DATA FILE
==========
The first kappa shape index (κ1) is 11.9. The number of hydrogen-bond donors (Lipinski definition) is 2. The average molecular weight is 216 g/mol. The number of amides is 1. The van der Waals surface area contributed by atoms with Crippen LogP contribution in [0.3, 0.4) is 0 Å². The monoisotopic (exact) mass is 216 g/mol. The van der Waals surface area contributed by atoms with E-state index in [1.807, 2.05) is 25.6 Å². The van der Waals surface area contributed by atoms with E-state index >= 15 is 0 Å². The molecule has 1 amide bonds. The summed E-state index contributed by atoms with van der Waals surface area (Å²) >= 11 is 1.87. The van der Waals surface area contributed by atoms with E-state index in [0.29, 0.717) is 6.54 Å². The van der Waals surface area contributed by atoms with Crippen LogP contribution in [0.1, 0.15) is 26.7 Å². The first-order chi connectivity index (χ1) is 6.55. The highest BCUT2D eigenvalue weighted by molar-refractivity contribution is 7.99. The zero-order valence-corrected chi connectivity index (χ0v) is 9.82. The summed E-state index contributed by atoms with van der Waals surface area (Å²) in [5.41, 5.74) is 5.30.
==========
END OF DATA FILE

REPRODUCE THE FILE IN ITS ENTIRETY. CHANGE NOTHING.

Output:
The first kappa shape index (κ1) is 11.9. The number of hydrogen-bond donors (Lipinski definition) is 2. The average molecular weight is 216 g/mol. The number of amides is 1. The van der Waals surface area contributed by atoms with Crippen LogP contribution in [0.3, 0.4) is 0 Å². The monoisotopic (exact) mass is 216 g/mol. The van der Waals surface area contributed by atoms with E-state index in [1.807, 2.05) is 25.6 Å². The van der Waals surface area contributed by atoms with E-state index >= 15 is 0 Å². The molecule has 1 amide bonds. The summed E-state index contributed by atoms with van der Waals surface area (Å²) >= 11 is 1.87. The van der Waals surface area contributed by atoms with E-state index in [0.29, 0.717) is 6.54 Å². The van der Waals surface area contributed by atoms with Crippen LogP contribution in [0.1, 0.15) is 26.7 Å². The first-order chi connectivity index (χ1) is 6.55. The highest BCUT2D eigenvalue weighted by molar-refractivity contribution is 7.99. The zero-order valence-corrected chi connectivity index (χ0v) is 9.82. The summed E-state index contributed by atoms with van der Waals surface area (Å²) in [5.41, 5.74) is 5.30.